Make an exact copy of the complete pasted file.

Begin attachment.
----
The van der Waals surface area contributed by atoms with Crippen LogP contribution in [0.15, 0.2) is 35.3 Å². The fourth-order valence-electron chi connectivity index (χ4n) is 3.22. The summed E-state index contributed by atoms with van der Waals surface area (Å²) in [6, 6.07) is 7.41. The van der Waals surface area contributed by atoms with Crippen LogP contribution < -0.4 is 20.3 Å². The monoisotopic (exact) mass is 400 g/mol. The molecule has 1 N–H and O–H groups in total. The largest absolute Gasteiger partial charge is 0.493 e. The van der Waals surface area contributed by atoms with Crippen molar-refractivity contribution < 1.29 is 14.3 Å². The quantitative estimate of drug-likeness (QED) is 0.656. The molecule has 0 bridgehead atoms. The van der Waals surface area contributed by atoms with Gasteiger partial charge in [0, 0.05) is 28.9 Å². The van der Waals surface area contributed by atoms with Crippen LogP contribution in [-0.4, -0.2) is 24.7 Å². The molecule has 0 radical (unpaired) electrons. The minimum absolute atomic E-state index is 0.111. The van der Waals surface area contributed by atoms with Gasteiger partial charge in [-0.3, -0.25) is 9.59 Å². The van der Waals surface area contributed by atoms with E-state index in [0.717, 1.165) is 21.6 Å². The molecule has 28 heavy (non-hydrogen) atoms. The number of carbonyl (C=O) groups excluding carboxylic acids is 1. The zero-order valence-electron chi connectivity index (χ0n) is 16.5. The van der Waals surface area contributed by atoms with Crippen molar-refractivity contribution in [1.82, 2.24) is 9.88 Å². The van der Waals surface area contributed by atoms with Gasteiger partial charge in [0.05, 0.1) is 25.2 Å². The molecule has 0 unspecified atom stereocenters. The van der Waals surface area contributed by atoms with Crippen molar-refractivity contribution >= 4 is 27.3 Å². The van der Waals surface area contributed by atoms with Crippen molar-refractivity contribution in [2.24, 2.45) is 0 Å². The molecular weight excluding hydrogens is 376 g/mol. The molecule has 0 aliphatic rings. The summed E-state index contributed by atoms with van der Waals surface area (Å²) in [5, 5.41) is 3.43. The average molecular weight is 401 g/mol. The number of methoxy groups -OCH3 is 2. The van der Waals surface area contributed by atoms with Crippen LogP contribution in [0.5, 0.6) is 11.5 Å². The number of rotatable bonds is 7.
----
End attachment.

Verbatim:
The van der Waals surface area contributed by atoms with Crippen LogP contribution in [0.15, 0.2) is 35.3 Å². The fourth-order valence-electron chi connectivity index (χ4n) is 3.22. The summed E-state index contributed by atoms with van der Waals surface area (Å²) in [6, 6.07) is 7.41. The van der Waals surface area contributed by atoms with Crippen LogP contribution < -0.4 is 20.3 Å². The monoisotopic (exact) mass is 400 g/mol. The molecule has 1 N–H and O–H groups in total. The largest absolute Gasteiger partial charge is 0.493 e. The van der Waals surface area contributed by atoms with Crippen molar-refractivity contribution < 1.29 is 14.3 Å². The quantitative estimate of drug-likeness (QED) is 0.656. The molecule has 0 bridgehead atoms. The van der Waals surface area contributed by atoms with Gasteiger partial charge in [0, 0.05) is 28.9 Å². The van der Waals surface area contributed by atoms with Crippen LogP contribution in [-0.4, -0.2) is 24.7 Å². The molecule has 0 radical (unpaired) electrons. The minimum absolute atomic E-state index is 0.111. The van der Waals surface area contributed by atoms with Gasteiger partial charge in [-0.3, -0.25) is 9.59 Å². The van der Waals surface area contributed by atoms with E-state index in [0.717, 1.165) is 21.6 Å². The molecule has 28 heavy (non-hydrogen) atoms. The number of carbonyl (C=O) groups excluding carboxylic acids is 1. The zero-order valence-electron chi connectivity index (χ0n) is 16.5. The van der Waals surface area contributed by atoms with Crippen molar-refractivity contribution in [1.82, 2.24) is 9.88 Å². The van der Waals surface area contributed by atoms with Gasteiger partial charge in [0.05, 0.1) is 25.2 Å². The molecule has 0 unspecified atom stereocenters. The van der Waals surface area contributed by atoms with Crippen molar-refractivity contribution >= 4 is 27.3 Å². The van der Waals surface area contributed by atoms with Crippen molar-refractivity contribution in [2.24, 2.45) is 0 Å². The molecular weight excluding hydrogens is 376 g/mol. The molecule has 0 aliphatic rings. The summed E-state index contributed by atoms with van der Waals surface area (Å²) in [5, 5.41) is 3.43. The average molecular weight is 401 g/mol. The number of methoxy groups -OCH3 is 2. The van der Waals surface area contributed by atoms with Crippen LogP contribution in [0.5, 0.6) is 11.5 Å². The number of rotatable bonds is 7.